It seems to me Shavuot in the culmination of change that has occurred throughout the Passover journey — out from Egypt, through the Red Sea, across the desert, through the wildness of time, and into nationhood. It also seems to me that it is really a bigger deal than I have been exposed to thus far in my Jewish journey, or that I came across on the Interwebs. On this day, after weeks of dutifully regarding and nurturing oneself and one’s actions, we commemorate the great journey through the darkness and confusion of freedom; we commemorate, perhaps, the great journey of all, the discovery of self, through successes and, obvs, through the failures. Over the course of this time, the Jews in the desert fought and grappled with themselves and each other, broke boundaries, evaded responsibility, begged for more — and when it became hard there in the middle of the proverbial nowhere, just outside the promised land, they lost hope, purpose — and they longed for the chains of their past So did I, approaching Shavuot.
I spent a lot of time thinking I should have simply bought the vegan cream cheese, ready made to taste like cheesecake; I should have followed a recipe more closely; I should have tried to make a dairy cheesecake first. Or I should have tried blintzes. I should have that, should have this. I looked at the product of my efforts and turned up my nose because it wasn’t good enough. I griped a lot. It was my first failure. I had felt a great freedom starting the blog, but when it came time to solidify a routine for myself, to churn out these recipes, delicious and innovative, I came to a giant unknown, I bit off more than I could chew, and I stopped believing I could keep going in baking much of anything, and certainly not a cheesecake without the CHEESE.
I like to think we were all there at Mt. Sinai, that we all received the Torah — or, if not that, we all receive and re-receive the Torah, every year, between Passover and Shavuot because we are commanded to count the omer, to prepare. The weeks that have passed since I baked that flan/tort/cookie concoction seem to have given me the time I need to understand the responsibility I have to myself, with my baking and this blog, to keep going. It’s unrealistic to imagine I will leave a safe, easy space into a new way of life without bumps along the way — it takes time to understand the responsibility needed to create the habits of one’s new life. Pushing through that wilderness, we can enter a land flowing with milk and honey — a land where life is sustained. It takes time to learn how to live this new life, but let’s just be realistic about it — the cake is just starting to show — the whole first year is icing (or flan). Only with this in place, steady, comfortable, can we begin to branch out. And, perhaps weeks late, we will understand that things aren’t necessarily what they seem. The land of milk and honey is a great land, a land that is flowing with goodness, an ecosystem that is sustaining, where greed, pride, and control over output aren’t a threat. (Hyperlink above explains the role of bees in our ecosystem — highly recommend a looksy).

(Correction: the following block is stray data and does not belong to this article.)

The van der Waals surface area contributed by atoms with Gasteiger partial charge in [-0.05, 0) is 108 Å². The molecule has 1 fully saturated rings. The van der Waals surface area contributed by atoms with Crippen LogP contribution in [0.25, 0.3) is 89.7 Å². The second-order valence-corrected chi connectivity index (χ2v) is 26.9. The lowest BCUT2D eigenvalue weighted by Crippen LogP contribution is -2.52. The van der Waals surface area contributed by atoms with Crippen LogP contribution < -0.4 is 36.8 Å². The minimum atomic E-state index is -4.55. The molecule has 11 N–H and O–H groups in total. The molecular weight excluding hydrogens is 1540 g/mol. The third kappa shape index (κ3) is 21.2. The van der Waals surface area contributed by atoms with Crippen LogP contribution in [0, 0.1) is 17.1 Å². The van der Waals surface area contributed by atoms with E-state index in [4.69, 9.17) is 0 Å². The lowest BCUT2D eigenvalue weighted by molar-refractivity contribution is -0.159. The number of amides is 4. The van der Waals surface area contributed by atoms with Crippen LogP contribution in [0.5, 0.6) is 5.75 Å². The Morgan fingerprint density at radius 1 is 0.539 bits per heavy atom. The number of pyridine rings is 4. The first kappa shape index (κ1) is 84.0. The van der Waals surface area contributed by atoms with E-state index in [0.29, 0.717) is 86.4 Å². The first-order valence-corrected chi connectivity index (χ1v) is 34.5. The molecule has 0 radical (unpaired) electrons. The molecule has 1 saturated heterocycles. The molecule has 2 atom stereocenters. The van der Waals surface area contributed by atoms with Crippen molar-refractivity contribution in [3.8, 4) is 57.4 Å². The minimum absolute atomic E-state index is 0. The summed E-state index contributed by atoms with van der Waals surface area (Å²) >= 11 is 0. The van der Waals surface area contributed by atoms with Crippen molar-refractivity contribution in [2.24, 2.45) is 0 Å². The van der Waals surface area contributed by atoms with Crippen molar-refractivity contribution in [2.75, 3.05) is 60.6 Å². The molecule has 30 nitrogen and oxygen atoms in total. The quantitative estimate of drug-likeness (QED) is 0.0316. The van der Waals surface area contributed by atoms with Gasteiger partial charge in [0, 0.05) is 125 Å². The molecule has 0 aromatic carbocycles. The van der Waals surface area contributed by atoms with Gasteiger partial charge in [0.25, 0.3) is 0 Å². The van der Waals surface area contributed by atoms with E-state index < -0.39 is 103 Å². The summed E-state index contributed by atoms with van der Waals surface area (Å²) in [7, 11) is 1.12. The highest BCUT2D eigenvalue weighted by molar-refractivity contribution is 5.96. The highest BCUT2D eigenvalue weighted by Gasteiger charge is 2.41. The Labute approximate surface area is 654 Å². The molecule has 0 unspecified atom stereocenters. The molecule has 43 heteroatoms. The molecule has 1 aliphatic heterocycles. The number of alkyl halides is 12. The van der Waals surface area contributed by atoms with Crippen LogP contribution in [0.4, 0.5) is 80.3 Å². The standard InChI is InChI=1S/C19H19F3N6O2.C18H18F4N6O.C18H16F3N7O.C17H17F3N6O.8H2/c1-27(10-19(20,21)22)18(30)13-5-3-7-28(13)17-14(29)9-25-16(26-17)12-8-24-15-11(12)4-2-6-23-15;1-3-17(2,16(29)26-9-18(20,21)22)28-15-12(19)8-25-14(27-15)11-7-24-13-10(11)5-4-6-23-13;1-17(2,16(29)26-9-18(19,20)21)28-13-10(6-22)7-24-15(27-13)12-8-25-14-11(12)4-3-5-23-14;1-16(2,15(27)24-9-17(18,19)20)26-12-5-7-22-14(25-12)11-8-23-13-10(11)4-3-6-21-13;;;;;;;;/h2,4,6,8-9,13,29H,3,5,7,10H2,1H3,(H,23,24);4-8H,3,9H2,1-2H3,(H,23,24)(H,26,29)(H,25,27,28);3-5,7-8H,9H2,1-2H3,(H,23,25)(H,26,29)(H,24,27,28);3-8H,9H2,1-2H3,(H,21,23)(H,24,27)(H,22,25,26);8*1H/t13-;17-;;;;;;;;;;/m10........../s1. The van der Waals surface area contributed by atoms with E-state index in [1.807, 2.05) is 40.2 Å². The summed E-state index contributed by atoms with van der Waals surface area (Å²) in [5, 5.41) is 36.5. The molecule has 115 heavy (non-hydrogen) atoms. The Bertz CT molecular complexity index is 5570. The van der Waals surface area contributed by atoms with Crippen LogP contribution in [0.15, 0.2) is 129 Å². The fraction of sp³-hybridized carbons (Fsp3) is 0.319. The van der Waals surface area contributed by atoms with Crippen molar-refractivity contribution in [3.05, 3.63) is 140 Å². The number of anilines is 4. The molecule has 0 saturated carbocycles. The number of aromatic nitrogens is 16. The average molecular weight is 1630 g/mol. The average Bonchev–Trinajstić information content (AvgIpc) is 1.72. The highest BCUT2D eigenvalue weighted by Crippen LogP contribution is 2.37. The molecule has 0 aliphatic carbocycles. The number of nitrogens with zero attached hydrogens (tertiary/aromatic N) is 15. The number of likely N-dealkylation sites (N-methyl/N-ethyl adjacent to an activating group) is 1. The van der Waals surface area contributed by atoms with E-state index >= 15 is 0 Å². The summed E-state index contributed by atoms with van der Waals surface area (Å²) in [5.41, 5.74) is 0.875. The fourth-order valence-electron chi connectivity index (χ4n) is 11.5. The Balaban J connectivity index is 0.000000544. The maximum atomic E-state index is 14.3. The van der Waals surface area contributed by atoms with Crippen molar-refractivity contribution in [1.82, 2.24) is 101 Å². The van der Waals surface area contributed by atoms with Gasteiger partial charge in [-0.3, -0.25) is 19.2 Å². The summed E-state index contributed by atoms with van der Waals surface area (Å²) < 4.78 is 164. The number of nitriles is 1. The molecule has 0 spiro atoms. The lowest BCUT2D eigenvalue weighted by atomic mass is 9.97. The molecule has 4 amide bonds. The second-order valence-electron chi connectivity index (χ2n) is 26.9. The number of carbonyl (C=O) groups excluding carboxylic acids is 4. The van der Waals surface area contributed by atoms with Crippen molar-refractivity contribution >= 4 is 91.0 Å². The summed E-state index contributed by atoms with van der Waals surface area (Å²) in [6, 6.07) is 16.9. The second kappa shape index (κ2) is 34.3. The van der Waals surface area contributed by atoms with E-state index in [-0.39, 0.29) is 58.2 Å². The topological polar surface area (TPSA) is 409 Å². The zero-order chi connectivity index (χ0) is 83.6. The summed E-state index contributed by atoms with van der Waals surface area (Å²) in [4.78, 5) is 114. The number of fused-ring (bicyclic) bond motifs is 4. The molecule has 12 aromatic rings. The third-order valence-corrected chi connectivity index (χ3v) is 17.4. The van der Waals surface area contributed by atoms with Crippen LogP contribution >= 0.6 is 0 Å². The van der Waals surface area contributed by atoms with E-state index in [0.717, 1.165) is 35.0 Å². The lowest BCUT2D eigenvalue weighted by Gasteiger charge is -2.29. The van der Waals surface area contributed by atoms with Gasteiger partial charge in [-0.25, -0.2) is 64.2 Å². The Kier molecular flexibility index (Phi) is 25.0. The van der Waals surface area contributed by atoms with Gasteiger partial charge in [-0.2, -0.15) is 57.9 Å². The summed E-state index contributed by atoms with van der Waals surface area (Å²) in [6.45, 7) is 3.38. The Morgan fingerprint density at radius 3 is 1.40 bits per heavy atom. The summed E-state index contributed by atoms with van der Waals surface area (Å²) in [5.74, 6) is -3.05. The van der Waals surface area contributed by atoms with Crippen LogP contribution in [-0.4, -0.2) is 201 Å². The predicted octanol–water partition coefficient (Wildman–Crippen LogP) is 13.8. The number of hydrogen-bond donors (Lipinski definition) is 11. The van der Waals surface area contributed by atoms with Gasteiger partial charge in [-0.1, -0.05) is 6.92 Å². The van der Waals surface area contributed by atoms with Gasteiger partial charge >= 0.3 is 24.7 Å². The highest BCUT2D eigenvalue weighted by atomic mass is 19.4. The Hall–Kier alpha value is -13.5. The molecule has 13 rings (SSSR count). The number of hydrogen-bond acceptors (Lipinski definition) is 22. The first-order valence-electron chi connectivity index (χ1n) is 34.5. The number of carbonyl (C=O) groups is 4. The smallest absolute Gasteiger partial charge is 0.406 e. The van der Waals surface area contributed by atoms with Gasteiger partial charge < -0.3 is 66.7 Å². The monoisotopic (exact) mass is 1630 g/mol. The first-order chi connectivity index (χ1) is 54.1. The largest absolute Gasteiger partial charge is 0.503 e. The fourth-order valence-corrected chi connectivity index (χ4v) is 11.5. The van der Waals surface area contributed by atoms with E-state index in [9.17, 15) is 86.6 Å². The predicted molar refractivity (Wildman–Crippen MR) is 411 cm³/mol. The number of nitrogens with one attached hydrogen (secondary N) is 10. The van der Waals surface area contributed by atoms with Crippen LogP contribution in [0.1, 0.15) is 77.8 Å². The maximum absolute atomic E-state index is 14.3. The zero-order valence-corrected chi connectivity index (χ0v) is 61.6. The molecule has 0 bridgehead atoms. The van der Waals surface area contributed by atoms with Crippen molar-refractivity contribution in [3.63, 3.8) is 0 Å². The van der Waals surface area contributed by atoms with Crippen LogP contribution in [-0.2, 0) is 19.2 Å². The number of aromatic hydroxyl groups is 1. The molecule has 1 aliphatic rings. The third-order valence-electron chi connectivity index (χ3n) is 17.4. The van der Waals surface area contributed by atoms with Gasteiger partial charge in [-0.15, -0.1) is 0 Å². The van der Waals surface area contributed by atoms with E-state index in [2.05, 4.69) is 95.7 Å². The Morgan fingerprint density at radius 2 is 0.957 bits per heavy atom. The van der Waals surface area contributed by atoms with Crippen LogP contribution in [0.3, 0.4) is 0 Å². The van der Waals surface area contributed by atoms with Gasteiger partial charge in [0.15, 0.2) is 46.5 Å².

In the meantime, chugging along, trying to gather the experience needed, I took a stab at Angela Liddon’s already very deliciously vegan Apple Streusel Cake In A Jar and adapted these delicious looking non-vegan cardamom cookies (simply replacing the eggs with flaxseed eggs) while I was at it.
These are some recipes that inspire me to keep going, and are delicious enough to pass on. I hope you enjoy them! So — to my first failure — finally — happy hello! And, ya know, um, happy goodbye — until the next one. No more false presumption that this new life will be so free and easy. Nope, no, it definitely won’t be, but rewarding it definitely will be.